Yamaha have been
trying to cater for all tastes and marketing machines with similar capacity
in both two-stroke and four-stroke guises in the mid 70s. The XS400 is the
company's four-stroke machine in the popular 400 class and is completely
different from the RD400 two-stroke which has a much sportier image, even if
in reality both bikes are just about equal in performance.
nearest relation is the similar-looking XS360, and both have parallel
air-cooled twin-cylinder engines driving through six-speed gearboxes.
single-overhead-camshaft unit is very oversquare with dimensions of 69mm
bore by 52mm stroke, and it can rev to 9000rpm, which is quite high for a
twin. Unlike the other 400 twins in the same class, the XS does not have
counter balance shafts, which means the motor does vibrate more than the
opposition, but this is not noticeable above 45oorpm. More important than
the bike's 38bhp is the torque produced which peaks at 22lbft at 75oorpm,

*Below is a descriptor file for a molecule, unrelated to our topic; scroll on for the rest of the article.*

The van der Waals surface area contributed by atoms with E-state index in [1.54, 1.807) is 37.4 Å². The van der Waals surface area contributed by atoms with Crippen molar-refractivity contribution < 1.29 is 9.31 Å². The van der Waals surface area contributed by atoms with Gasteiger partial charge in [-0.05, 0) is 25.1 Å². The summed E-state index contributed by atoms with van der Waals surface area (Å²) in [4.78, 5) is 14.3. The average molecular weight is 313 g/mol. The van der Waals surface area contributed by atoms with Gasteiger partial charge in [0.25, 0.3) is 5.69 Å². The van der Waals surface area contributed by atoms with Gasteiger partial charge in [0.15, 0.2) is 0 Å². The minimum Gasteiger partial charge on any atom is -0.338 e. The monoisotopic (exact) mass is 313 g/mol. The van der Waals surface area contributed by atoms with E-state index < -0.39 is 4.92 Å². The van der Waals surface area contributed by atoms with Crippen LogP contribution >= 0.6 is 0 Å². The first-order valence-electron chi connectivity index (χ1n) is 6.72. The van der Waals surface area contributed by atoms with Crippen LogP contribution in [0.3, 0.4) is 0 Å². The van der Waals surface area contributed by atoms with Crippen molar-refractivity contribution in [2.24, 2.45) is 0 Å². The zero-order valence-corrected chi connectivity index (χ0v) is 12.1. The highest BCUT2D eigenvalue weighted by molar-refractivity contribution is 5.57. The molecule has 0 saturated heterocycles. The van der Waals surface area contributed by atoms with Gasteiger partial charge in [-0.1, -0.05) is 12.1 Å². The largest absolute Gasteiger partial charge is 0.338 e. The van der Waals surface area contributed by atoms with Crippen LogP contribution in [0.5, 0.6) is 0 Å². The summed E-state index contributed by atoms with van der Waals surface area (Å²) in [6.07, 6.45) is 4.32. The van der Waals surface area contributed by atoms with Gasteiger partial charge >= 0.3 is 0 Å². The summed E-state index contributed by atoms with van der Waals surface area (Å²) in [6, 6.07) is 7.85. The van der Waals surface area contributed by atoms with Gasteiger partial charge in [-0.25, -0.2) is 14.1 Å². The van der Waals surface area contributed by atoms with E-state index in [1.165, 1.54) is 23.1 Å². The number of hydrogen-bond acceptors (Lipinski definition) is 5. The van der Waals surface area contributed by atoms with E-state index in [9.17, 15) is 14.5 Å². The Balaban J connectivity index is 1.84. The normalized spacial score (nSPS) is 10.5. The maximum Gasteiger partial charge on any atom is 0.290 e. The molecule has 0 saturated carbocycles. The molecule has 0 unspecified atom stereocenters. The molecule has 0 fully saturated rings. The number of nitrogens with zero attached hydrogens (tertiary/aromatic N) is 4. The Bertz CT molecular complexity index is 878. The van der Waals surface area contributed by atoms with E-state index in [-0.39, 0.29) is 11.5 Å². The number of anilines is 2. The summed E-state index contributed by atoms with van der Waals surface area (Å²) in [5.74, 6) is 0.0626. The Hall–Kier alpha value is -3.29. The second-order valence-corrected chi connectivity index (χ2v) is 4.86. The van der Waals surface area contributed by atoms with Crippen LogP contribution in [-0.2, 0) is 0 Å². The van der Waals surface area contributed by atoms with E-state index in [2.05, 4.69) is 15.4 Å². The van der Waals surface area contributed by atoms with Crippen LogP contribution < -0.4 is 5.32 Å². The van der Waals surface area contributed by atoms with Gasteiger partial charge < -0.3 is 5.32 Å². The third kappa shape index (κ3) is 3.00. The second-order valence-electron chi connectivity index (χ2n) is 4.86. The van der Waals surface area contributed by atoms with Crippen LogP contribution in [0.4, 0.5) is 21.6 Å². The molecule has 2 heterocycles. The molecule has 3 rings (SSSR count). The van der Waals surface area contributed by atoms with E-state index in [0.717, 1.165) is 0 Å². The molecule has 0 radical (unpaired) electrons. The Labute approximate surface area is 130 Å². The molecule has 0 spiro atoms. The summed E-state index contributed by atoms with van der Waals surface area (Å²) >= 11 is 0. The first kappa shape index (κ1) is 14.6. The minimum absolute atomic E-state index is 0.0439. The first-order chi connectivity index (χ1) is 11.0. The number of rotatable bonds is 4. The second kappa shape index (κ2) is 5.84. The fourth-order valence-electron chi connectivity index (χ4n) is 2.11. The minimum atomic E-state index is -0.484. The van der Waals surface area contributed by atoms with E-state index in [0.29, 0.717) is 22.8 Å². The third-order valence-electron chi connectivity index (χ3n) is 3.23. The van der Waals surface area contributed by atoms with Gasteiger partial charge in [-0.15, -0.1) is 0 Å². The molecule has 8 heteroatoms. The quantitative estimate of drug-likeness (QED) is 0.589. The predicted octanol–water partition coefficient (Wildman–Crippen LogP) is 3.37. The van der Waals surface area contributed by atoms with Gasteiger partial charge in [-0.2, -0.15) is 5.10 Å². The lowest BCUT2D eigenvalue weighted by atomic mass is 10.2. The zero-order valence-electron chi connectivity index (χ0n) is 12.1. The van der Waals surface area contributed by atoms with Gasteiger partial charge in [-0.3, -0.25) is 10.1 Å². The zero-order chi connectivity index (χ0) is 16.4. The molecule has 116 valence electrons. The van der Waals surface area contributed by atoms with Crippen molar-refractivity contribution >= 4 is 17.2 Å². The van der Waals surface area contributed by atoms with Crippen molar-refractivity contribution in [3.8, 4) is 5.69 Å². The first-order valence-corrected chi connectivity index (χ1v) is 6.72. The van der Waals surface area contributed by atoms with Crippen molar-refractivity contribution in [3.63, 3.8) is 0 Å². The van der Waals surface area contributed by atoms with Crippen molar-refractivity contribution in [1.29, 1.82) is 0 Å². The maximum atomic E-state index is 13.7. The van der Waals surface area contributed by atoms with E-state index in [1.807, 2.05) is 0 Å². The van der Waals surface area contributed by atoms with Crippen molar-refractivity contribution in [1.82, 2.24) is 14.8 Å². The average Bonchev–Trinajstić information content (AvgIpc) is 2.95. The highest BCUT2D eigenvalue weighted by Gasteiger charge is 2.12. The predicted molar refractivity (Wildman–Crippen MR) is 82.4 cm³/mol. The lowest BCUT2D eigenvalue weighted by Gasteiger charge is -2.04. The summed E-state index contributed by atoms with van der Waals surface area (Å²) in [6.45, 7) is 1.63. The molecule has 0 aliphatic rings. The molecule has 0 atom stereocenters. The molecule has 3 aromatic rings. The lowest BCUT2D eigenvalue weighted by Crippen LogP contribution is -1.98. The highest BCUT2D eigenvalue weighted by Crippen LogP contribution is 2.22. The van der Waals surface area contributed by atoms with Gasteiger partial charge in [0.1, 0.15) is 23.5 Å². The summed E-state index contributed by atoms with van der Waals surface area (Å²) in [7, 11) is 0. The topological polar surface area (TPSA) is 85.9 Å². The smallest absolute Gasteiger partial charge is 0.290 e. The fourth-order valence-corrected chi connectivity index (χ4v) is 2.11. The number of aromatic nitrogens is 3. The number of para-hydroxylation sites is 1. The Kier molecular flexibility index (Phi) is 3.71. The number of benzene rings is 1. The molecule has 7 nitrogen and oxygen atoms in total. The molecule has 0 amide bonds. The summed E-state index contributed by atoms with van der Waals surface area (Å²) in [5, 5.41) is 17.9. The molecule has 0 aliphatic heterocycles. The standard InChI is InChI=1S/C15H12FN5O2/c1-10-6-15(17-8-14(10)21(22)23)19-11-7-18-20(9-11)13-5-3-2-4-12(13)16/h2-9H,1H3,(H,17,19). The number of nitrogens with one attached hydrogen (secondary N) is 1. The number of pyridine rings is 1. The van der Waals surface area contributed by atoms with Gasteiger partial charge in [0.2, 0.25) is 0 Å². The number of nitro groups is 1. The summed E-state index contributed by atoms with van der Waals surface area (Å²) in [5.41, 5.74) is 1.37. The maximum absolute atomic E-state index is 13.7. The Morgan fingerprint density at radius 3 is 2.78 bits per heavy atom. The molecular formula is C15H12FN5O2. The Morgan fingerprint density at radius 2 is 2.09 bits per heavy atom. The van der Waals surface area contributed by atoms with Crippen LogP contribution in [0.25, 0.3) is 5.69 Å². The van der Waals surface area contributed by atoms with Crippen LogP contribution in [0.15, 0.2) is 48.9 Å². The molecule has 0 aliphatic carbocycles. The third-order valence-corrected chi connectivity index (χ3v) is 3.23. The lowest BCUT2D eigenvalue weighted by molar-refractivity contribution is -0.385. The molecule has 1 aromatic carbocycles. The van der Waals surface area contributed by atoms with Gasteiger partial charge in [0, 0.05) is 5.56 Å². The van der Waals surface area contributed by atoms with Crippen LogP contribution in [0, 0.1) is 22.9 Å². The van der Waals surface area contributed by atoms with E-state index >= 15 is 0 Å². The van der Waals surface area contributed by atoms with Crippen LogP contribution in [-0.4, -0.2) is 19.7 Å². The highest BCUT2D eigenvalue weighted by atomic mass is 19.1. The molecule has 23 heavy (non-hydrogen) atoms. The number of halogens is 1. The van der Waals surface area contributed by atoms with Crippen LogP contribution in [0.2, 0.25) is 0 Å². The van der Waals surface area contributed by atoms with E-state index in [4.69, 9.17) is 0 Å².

but stays within 5lbft of that figure right down to 4000. On the road, this
means that the Yamaha will pull strongly and evenly over a large speed band.
A top speed of
105mph can be achieved while acceleration over a standing start quarter mile
takes a very creditable I4.o.secs. There are single disc brakes at either
end to stop the bike which are mounted on attractive alloy wheels which, in
turn, help take away some of the bulkiness of the bike's looks. Yamaha have
also devised neat paintwork on the tank and side panels which helps break up
the lines, again to make the bike appear smaller than its 3621b would
The standard of equipment on the
middleweight Yamaha is equal to that of many Japanese machines, and betters
them with an ingenious indicator system which is worked by a linkage to the
speedometer. This means that the winkers stay on for a certain distance
which has no bearing on time but just distance travelled.